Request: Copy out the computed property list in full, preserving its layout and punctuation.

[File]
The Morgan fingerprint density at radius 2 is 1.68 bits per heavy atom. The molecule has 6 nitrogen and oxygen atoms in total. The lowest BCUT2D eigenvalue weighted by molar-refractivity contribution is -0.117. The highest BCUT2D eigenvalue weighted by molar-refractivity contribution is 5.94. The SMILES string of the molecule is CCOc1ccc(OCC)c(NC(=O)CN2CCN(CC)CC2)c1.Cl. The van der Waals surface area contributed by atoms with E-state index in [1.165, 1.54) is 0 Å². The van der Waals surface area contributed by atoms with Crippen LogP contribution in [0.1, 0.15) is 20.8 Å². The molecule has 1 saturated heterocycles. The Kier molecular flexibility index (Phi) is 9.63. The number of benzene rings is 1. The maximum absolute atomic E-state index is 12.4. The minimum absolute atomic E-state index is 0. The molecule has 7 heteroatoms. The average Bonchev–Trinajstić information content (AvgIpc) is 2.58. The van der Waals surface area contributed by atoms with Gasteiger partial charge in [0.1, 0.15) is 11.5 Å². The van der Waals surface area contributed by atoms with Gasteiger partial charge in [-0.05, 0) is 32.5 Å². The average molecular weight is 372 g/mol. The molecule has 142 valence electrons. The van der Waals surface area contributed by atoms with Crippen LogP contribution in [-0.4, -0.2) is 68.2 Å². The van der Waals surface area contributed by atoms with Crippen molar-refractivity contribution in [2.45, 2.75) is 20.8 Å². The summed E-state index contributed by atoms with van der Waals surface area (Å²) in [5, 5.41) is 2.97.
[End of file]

The Morgan fingerprint density at radius 2 is 1.68 bits per heavy atom. The molecule has 6 nitrogen and oxygen atoms in total. The lowest BCUT2D eigenvalue weighted by molar-refractivity contribution is -0.117. The highest BCUT2D eigenvalue weighted by molar-refractivity contribution is 5.94. The SMILES string of the molecule is CCOc1ccc(OCC)c(NC(=O)CN2CCN(CC)CC2)c1.Cl. The van der Waals surface area contributed by atoms with E-state index in [1.165, 1.54) is 0 Å². The van der Waals surface area contributed by atoms with Crippen LogP contribution in [0.1, 0.15) is 20.8 Å². The molecule has 1 saturated heterocycles. The Kier molecular flexibility index (Phi) is 9.63. The number of benzene rings is 1. The maximum absolute atomic E-state index is 12.4. The minimum absolute atomic E-state index is 0. The molecule has 7 heteroatoms. The average Bonchev–Trinajstić information content (AvgIpc) is 2.58. The van der Waals surface area contributed by atoms with Gasteiger partial charge in [0.1, 0.15) is 11.5 Å². The van der Waals surface area contributed by atoms with Gasteiger partial charge in [-0.05, 0) is 32.5 Å². The average molecular weight is 372 g/mol. The molecule has 142 valence electrons. The van der Waals surface area contributed by atoms with Crippen LogP contribution in [-0.4, -0.2) is 68.2 Å². The van der Waals surface area contributed by atoms with Crippen molar-refractivity contribution in [2.45, 2.75) is 20.8 Å². The summed E-state index contributed by atoms with van der Waals surface area (Å²) in [5, 5.41) is 2.97.